4. ^ International Journal of Sexuality and Gender Studies, Volume 6, Number 4. SpringerLink. Retrieved on 26 August 2011.
  5. ^ a b Patricia Juliana Smith (24 July 2006). "Winterson, Jeanette (b. 1959)". glbtq Encyclopedia. Retrieved 4 December 2008. 
  6. ^ Winterson profile
  7. ^ "Amazon sorry for book sales error which hit Accrington author" 14 April 2009Lancashire Telegraph
  8. ^ Kate Kellaway (25 June 2006). "If I Was a Dog, I'd Be a Terrier". The Observer (London). Retrieved 6 December 2008. 
  9. ^ Ox-Tales. Oxfam. Retrieved on 26 August 2011.
  10. ^ The Sixty Six Project. Bush Theatre. Retrieved on 26 August 2011.
  11. ^ Guardian "Sixty-Six Books – review" 16 October 2011
  12. ^ "The Daylight Gate by Jeanette Winterson – review".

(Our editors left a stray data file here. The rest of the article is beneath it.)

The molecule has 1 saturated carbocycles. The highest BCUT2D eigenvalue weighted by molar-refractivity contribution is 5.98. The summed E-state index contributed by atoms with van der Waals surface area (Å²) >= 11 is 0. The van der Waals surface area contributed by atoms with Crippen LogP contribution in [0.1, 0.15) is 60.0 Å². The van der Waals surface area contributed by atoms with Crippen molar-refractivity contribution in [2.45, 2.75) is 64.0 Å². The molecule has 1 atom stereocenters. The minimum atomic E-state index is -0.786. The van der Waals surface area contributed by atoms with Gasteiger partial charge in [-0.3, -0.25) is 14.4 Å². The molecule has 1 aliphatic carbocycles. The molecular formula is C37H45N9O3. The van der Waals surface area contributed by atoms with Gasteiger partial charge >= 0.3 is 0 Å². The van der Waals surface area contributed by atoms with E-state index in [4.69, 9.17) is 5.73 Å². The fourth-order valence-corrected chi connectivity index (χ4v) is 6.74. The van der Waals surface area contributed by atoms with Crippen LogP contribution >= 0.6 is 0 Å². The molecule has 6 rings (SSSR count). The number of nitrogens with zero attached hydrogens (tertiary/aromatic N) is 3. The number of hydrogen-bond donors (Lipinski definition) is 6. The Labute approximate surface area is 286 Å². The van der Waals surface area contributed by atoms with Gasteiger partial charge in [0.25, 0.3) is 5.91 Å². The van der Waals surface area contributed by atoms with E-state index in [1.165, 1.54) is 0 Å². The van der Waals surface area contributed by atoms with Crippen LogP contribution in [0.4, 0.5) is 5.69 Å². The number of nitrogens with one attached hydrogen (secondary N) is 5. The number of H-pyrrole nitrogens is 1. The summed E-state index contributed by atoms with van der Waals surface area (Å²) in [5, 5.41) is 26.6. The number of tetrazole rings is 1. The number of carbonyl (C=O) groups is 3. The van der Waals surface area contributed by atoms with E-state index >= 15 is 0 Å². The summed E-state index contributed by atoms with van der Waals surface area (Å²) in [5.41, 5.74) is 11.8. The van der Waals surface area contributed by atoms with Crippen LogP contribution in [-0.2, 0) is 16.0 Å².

13. ^ "Winterson becomes Manchester Professor". The University of Manchester. 2012-05-14. Retrieved 2013-06-20. 
  14. ^ The London Gazette: (Supplement) no. 57855. p. 13. 31 December 2005. Retrieved 2012-05-12.
  15. ^ "25th annual Lambda Literary Award winners announced". LGBT Weekly, June 4, 2013.
  16. ^ "Harcourt Publishers Interview with Jeanette Winterson, Lighthousekeeping"
  17. ^ Gadher, Dipesh (26 October 2008). "Lesbian novelist Jeanette Winterson planned last visit to dying ex-lover". The Sunday Times. Retrieved 17 March 2011. 
  18. ^  
  19. ^ Stuart Jeffries (22 February 2010). "'"Jeanette Winterson: 'I thought of suicide. The Guardian (London). Retrieved 15 August 2011. 


  • Tetrick, Andrea (Mar–Apr 2013). "Jeanette Winterson".  



Since coming out as a lesbian at the age of 16,[5] Winterson has had a number of significant relationships. Her 1987 novel The Passion was inspired by her affair with Pat Kavanagh, her literary agent.[17] From 1990 to 2002, Winterson was involved with BBC radio broadcaster and academic Peggy Reynolds.[18] Since their relationship ended, Winterson has been involved with theatre director Deborah Warner and therapist Susie Orbach whom she married in 2015.[19]